Only 1 in 100 international travelers visits Saitama, something this new project, with free in-English help over the phone or Internet, wants to change.

It’s safe to say that Saitama has an image problem. The prefecture directly to Tokyo’s north, Saitama seems to live perpetually in the shadow of Japan’s capital, with snickering observers noting the similarity in sound between “Saitama” and “dasai,” the Japanese word for “uncool” or “lame.”

Really, though, the better word to describe Saitama would be jimi, which describes something understated and easy to overlook. And overlooked Saitama is. Statistics show that in 2019 (the last full year prior to the pandemic hitting Japan), 47.2 percent of foreign travelers to Japan spent at least part of their time in Tokyo, but only 1.1 percent felt the need to stop by Saitama, even though it’s right next door, prefecturally speaking.

That’s a shame, because Saitama has some very interesting things to see. So Saitama’s tourism association has launched a new in-English website and support desk, providing free online and phone consultation, to help international travelers find, and experience, what the prefecture has to offer.

The Saitama Tourism Support Desk launched on June 1, with its physical location located within the Sonic City Building in Saitama City’s Omiya Ward, a five-minute walk from Omiya Station, the city’s main rail hub. The desk is open between 9 a.m. to 5:30 p.m. on weekdays. Those with questions about traveling in Saitama can ask them using the online form here or by calling +81-48-788-5336, which are staffed during those hours on weekends as well, with language support in English, Chinese, and Japanese.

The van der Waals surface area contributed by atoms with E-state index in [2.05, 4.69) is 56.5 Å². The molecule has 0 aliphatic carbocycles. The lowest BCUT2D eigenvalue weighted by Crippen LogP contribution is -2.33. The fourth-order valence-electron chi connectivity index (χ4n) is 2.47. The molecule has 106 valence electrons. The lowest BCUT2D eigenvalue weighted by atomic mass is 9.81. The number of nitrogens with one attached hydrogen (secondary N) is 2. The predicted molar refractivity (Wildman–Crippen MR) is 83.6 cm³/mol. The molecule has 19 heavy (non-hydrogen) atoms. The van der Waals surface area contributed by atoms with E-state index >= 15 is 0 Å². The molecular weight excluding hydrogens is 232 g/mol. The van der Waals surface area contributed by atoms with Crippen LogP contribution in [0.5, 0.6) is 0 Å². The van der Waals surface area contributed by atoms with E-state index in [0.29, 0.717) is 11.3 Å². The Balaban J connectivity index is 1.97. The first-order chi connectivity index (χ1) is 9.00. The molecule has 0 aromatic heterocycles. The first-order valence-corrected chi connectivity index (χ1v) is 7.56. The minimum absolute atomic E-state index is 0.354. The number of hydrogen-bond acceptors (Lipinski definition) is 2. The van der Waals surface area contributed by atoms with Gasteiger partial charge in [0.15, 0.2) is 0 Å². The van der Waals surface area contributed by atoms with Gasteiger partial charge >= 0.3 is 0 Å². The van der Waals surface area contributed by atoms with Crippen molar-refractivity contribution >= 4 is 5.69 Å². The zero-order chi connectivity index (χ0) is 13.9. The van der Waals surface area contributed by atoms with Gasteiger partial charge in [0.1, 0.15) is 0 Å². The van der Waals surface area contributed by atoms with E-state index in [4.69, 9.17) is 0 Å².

On the other hand, if you’re just starting your search for things to do in the prefecture, the Saitama Tourism Support Desk website, found here, is a great place to check first. It includes English-language information on cultural, outdoor, and culinary attractions, some of which are pictured below.

▼ Flowers of the Chichibu region

▼ Tantoku Garden in the town Kawagoe, which also offers matcha and Japanese confectionery-making lessons

▼ Chichibu Geogravity Park and Matsuri no Yu hot spring area

▼ Omiya Bonsai Village

▼ Tea-leaf harvesting experience in Sayama City’s Miyanoen

▼ The historic downtown area of Kawagoe (also pictured at the top of this article)

▼ The Omiya branch of Kawamuraya, possibly the coolest-looking cafe ever to get shaved ice at

The Saitama Tourism Support Desk lists suggested times spent for each, and also has model sightseeing courses that show how you can combine multiple spots in a smooth swoop. There’s also a special page diagramming how to access Saitama’s best sightseeing areas by train or car.

For each attraction, the website also lists its distance from Tokyo, and with the site’s slogan apparently being “Just North of Tokyo” too, it’s pretty clear that Saitama isn’t hoping to suddenly jump up to the number-one spot of where international travelers want to stay and play while in Japan. Instead, the goal for now seems to be positioning Saitama as an extremely easily accessible yet still off-the-beaten path destination that offers people staying in Tokyo a palate cleanser from the hustle and bustle of the big city, even if they’re headed back to their hotel in the capital later that night, and hopefully it’ll lead to more than 1 in 100 visitors to Japan checking out Saitama.

Related: Saitama Tourism Support Desk website
Source: Saitama Tourism Support Desk, NHK via Otakomu, PR Times
Top image: Saitama Tourism Support Desk
Insert images: PR Times, Saitama Tourism Support Desk (1, 2, 3, 4, 5, 6)
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